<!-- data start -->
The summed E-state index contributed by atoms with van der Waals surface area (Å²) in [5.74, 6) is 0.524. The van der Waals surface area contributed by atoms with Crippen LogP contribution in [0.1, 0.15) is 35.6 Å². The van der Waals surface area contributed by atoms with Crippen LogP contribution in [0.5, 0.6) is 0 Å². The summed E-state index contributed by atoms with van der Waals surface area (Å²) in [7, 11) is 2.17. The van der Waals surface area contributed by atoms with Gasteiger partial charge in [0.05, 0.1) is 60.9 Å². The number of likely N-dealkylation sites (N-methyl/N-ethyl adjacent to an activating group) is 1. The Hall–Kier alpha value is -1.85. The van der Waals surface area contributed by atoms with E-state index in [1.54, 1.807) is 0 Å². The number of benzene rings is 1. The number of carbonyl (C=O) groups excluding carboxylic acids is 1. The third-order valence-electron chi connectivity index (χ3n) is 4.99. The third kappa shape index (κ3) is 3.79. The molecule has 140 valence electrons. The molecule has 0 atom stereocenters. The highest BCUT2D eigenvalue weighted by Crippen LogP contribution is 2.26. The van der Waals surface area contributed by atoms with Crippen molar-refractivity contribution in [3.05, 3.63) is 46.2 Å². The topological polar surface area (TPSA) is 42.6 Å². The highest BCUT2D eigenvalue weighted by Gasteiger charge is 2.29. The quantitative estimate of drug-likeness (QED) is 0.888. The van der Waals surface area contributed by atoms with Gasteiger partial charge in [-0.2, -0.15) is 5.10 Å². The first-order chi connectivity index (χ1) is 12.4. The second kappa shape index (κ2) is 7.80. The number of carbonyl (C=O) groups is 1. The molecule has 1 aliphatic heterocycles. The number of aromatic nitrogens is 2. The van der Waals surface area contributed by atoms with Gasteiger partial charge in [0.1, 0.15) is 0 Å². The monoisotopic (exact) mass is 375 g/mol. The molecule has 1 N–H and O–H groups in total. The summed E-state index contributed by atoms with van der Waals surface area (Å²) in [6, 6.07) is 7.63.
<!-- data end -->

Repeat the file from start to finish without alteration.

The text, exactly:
The summed E-state index contributed by atoms with van der Waals surface area (Å²) in [5.74, 6) is 0.524. The van der Waals surface area contributed by atoms with Crippen LogP contribution in [0.1, 0.15) is 35.6 Å². The van der Waals surface area contributed by atoms with Crippen LogP contribution in [0.5, 0.6) is 0 Å². The summed E-state index contributed by atoms with van der Waals surface area (Å²) in [7, 11) is 2.17. The van der Waals surface area contributed by atoms with Gasteiger partial charge in [0.05, 0.1) is 60.9 Å². The number of likely N-dealkylation sites (N-methyl/N-ethyl adjacent to an activating group) is 1. The Hall–Kier alpha value is -1.85. The van der Waals surface area contributed by atoms with E-state index in [1.54, 1.807) is 0 Å². The number of benzene rings is 1. The number of carbonyl (C=O) groups excluding carboxylic acids is 1. The third-order valence-electron chi connectivity index (χ3n) is 4.99. The third kappa shape index (κ3) is 3.79. The molecule has 140 valence electrons. The molecule has 0 atom stereocenters. The highest BCUT2D eigenvalue weighted by Crippen LogP contribution is 2.26. The van der Waals surface area contributed by atoms with Crippen molar-refractivity contribution in [3.05, 3.63) is 46.2 Å². The topological polar surface area (TPSA) is 42.6 Å². The highest BCUT2D eigenvalue weighted by Gasteiger charge is 2.29. The quantitative estimate of drug-likeness (QED) is 0.888. The van der Waals surface area contributed by atoms with Gasteiger partial charge in [-0.2, -0.15) is 5.10 Å². The first-order chi connectivity index (χ1) is 12.4. The second kappa shape index (κ2) is 7.80. The number of carbonyl (C=O) groups is 1. The molecule has 1 aliphatic heterocycles. The number of aromatic nitrogens is 2. The van der Waals surface area contributed by atoms with Gasteiger partial charge in [0.1, 0.15) is 0 Å². The monoisotopic (exact) mass is 375 g/mol. The molecule has 1 N–H and O–H groups in total. The summed E-state index contributed by atoms with van der Waals surface area (Å²) in [6, 6.07) is 7.63.